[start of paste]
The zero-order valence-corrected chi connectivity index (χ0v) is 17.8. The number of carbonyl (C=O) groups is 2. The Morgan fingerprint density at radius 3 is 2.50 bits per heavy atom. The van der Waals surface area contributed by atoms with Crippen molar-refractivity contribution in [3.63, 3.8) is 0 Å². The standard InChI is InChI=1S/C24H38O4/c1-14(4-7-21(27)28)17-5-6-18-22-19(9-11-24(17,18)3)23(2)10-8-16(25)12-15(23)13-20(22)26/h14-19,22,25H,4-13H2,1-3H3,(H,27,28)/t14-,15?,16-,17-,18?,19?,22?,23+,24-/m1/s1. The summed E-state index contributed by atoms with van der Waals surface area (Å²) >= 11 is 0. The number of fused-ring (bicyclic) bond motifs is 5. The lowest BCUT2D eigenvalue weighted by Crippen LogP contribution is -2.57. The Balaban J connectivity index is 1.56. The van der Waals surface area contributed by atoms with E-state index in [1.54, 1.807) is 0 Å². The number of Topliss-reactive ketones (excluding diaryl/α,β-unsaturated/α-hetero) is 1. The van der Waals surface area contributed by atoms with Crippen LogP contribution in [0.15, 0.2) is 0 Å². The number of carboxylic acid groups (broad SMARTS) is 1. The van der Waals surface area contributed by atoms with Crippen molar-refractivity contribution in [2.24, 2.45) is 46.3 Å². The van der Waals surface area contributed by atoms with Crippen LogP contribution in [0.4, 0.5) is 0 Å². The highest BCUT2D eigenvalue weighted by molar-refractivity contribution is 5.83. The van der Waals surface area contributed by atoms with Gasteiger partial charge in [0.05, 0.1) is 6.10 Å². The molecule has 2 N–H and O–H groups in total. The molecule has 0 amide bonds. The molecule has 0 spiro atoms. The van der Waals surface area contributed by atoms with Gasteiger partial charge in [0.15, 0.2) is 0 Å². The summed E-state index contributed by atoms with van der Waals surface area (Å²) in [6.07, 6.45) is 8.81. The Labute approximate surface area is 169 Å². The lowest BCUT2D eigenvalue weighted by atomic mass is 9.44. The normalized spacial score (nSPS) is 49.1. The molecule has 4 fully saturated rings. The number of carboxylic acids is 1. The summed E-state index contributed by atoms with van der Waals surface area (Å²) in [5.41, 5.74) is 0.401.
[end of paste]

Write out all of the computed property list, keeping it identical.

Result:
The zero-order valence-corrected chi connectivity index (χ0v) is 17.8. The number of carbonyl (C=O) groups is 2. The Morgan fingerprint density at radius 3 is 2.50 bits per heavy atom. The van der Waals surface area contributed by atoms with Crippen molar-refractivity contribution in [3.63, 3.8) is 0 Å². The standard InChI is InChI=1S/C24H38O4/c1-14(4-7-21(27)28)17-5-6-18-22-19(9-11-24(17,18)3)23(2)10-8-16(25)12-15(23)13-20(22)26/h14-19,22,25H,4-13H2,1-3H3,(H,27,28)/t14-,15?,16-,17-,18?,19?,22?,23+,24-/m1/s1. The summed E-state index contributed by atoms with van der Waals surface area (Å²) >= 11 is 0. The number of fused-ring (bicyclic) bond motifs is 5. The lowest BCUT2D eigenvalue weighted by Crippen LogP contribution is -2.57. The Balaban J connectivity index is 1.56. The van der Waals surface area contributed by atoms with E-state index in [1.54, 1.807) is 0 Å². The number of Topliss-reactive ketones (excluding diaryl/α,β-unsaturated/α-hetero) is 1. The van der Waals surface area contributed by atoms with Crippen LogP contribution in [0.15, 0.2) is 0 Å². The number of carboxylic acid groups (broad SMARTS) is 1. The van der Waals surface area contributed by atoms with Crippen molar-refractivity contribution in [2.24, 2.45) is 46.3 Å². The van der Waals surface area contributed by atoms with Crippen LogP contribution in [0.4, 0.5) is 0 Å². The highest BCUT2D eigenvalue weighted by molar-refractivity contribution is 5.83. The van der Waals surface area contributed by atoms with Gasteiger partial charge in [0.05, 0.1) is 6.10 Å². The molecule has 2 N–H and O–H groups in total. The molecule has 0 amide bonds. The molecule has 0 spiro atoms. The van der Waals surface area contributed by atoms with Gasteiger partial charge in [0.15, 0.2) is 0 Å². The summed E-state index contributed by atoms with van der Waals surface area (Å²) in [6.07, 6.45) is 8.81. The Labute approximate surface area is 169 Å². The lowest BCUT2D eigenvalue weighted by atomic mass is 9.44. The normalized spacial score (nSPS) is 49.1. The molecule has 4 fully saturated rings. The number of carboxylic acids is 1. The summed E-state index contributed by atoms with van der Waals surface area (Å²) in [5.41, 5.74) is 0.401.